Getting started with organizing conversations

This is an excerpt from Chapter 1 of the Economic Emergency Kit, titled Getting Started: Building relationships through conversation. If you like this, you can download a PDF of the entire kit here.

Having organizing conversations isn’t about convincing people to agree with you, it is about talking with them, intentionally. Many new organizers get very excited about an issue and then make the mistake of spending entire conversations telling other people why they should care about the issue. You have probably been on the receiving end of a conversation like this at some point. Even if you care about the issue to some degree, you aren’t likely to re-prioritize your life, or schedule, to take action based on this type of conversation. A more effective approach is to listen to other people talk about what they care about, and then relate that to your shared concerns.

Even if you make all your best arguments, even if you give people all the facts and information you can pull together, most people will not be moved to take on a fight. It isn’t the facts that most people are missing. People know there is a problem, and they know how it affects them, but they may define it and explain it differently based on their own experience. It is important that they connect to the problem based on their own experience. We connect with other people best when we understand their experiences.

People most often make decisions based on self-interest and emotion. To move people into action you must first understand what they care about, and then you can link them up with others who share that interest to take action as a group. You learn about what people care about and build relationships through conversations in which they talk about their concerns.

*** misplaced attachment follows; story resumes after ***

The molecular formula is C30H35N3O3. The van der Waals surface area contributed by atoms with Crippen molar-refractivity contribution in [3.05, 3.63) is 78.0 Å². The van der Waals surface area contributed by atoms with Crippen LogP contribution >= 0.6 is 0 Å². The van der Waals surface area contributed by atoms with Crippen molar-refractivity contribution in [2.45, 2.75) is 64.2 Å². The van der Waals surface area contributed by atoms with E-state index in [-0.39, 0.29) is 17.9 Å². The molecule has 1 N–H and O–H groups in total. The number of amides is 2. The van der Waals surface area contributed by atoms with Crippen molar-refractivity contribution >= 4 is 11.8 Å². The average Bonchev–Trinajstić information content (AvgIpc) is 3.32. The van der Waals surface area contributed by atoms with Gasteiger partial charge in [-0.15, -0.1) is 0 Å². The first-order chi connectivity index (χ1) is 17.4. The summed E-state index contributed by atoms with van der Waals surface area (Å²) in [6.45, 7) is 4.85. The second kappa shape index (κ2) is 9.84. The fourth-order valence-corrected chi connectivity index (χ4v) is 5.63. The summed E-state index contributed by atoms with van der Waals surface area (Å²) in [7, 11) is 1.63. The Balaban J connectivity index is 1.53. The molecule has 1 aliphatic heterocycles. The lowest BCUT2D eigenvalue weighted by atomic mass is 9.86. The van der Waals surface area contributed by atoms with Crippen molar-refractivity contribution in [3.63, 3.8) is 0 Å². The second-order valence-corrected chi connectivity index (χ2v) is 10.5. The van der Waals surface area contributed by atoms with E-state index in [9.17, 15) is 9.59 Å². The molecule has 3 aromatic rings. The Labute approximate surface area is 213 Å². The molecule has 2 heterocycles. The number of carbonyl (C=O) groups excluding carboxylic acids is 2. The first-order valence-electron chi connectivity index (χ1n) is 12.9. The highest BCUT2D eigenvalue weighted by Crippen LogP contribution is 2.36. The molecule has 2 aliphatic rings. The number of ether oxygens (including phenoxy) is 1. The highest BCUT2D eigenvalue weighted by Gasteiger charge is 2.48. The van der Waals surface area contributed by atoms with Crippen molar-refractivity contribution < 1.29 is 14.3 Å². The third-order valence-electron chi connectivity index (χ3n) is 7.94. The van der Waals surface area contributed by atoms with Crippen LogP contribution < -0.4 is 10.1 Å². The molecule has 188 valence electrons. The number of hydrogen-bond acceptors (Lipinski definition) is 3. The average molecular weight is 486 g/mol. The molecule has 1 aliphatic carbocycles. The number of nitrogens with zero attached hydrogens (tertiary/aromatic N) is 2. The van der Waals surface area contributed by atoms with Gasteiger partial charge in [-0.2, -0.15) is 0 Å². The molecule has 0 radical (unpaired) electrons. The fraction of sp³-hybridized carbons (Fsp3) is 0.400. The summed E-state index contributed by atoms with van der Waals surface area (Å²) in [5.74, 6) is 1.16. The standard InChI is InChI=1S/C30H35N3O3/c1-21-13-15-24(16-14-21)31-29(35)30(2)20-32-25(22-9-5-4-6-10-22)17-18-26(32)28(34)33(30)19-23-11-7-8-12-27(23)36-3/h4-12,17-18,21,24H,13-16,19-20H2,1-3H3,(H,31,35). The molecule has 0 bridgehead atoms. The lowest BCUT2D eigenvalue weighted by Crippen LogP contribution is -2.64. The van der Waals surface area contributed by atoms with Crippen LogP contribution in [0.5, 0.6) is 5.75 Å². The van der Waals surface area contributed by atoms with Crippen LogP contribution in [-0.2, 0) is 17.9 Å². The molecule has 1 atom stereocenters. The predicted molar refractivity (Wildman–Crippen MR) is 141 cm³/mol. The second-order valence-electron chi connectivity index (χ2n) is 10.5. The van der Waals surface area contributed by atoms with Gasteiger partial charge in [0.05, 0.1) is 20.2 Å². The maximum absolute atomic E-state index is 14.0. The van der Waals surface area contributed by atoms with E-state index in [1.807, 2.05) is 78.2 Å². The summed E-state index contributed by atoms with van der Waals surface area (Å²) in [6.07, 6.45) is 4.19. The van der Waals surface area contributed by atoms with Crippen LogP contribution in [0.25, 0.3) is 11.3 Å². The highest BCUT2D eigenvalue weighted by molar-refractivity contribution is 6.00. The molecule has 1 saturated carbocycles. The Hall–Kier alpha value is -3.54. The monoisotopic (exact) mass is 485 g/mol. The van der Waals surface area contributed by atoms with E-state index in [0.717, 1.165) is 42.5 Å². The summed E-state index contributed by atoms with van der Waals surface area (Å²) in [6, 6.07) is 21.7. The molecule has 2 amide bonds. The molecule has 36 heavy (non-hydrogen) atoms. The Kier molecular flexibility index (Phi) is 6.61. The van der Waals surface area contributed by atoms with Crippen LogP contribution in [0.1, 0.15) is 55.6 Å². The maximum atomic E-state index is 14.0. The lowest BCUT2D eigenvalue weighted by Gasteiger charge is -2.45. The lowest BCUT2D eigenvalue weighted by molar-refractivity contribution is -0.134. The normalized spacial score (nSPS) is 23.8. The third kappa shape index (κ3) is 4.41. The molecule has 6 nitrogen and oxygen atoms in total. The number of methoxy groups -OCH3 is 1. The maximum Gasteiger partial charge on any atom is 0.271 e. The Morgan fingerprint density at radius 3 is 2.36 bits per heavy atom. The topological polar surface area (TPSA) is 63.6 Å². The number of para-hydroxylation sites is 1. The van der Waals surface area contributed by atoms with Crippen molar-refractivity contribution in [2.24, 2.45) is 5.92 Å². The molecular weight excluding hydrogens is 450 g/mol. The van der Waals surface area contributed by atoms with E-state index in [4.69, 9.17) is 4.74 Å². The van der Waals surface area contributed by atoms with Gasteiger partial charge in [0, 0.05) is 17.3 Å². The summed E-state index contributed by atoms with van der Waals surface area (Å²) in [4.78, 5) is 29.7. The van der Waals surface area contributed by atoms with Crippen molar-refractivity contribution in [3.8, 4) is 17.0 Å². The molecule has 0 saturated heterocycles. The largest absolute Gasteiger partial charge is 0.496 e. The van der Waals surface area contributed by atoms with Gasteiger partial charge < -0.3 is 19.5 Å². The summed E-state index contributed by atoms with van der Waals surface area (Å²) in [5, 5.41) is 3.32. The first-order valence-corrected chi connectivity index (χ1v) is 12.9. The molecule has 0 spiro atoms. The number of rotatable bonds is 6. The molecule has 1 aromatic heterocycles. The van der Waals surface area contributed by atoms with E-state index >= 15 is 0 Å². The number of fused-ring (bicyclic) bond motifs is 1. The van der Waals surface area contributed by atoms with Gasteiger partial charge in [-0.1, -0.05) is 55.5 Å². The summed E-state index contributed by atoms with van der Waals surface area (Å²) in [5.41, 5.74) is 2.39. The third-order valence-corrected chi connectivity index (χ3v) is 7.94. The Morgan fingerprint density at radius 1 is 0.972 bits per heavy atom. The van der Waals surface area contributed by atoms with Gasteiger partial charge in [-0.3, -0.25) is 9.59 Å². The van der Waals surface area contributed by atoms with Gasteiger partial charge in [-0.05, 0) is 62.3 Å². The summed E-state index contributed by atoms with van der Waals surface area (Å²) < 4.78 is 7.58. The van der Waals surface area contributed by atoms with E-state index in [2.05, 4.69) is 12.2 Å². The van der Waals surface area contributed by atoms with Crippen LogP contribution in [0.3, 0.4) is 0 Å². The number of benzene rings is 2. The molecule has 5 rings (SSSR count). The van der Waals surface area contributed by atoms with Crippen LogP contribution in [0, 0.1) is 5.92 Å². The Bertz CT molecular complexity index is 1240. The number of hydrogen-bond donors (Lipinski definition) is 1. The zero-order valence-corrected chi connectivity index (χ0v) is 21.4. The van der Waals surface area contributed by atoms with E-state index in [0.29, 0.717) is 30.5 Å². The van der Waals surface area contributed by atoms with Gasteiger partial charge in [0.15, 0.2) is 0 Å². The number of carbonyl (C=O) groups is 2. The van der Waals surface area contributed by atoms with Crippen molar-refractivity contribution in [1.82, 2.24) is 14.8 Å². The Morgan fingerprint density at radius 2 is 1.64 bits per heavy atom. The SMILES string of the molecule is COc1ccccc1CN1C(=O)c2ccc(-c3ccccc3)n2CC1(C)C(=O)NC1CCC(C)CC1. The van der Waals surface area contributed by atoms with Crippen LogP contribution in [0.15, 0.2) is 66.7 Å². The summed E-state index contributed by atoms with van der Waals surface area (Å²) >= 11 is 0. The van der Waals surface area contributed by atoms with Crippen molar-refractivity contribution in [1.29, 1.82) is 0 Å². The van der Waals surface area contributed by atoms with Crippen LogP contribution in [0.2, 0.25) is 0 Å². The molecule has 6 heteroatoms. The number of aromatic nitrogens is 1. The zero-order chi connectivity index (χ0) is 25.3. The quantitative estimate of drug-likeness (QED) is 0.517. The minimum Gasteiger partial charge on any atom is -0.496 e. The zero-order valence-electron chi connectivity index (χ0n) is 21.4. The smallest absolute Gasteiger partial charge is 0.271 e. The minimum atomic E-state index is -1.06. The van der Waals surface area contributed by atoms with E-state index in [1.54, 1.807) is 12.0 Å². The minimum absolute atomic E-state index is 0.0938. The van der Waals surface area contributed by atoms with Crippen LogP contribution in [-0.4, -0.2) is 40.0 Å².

Organizing is about having conversations, listening to other people, and understanding where they are coming from, what concerns they have, and what motivates them. The most important building block of all organizing is conversations with other people. This may sound obvious, but building relationships through intentional conversations is the step that many people miss. These organizing conversations will help you identify the problem (or problems) you want to solve. They are also a part of ongoing organizing work. Conversations help deepen relationships, clarify what other people think, and connect people with shared concerns. If you don’t have organizing conversations, relationships start to fall apart and organizing stops.

[Link to EEK here]

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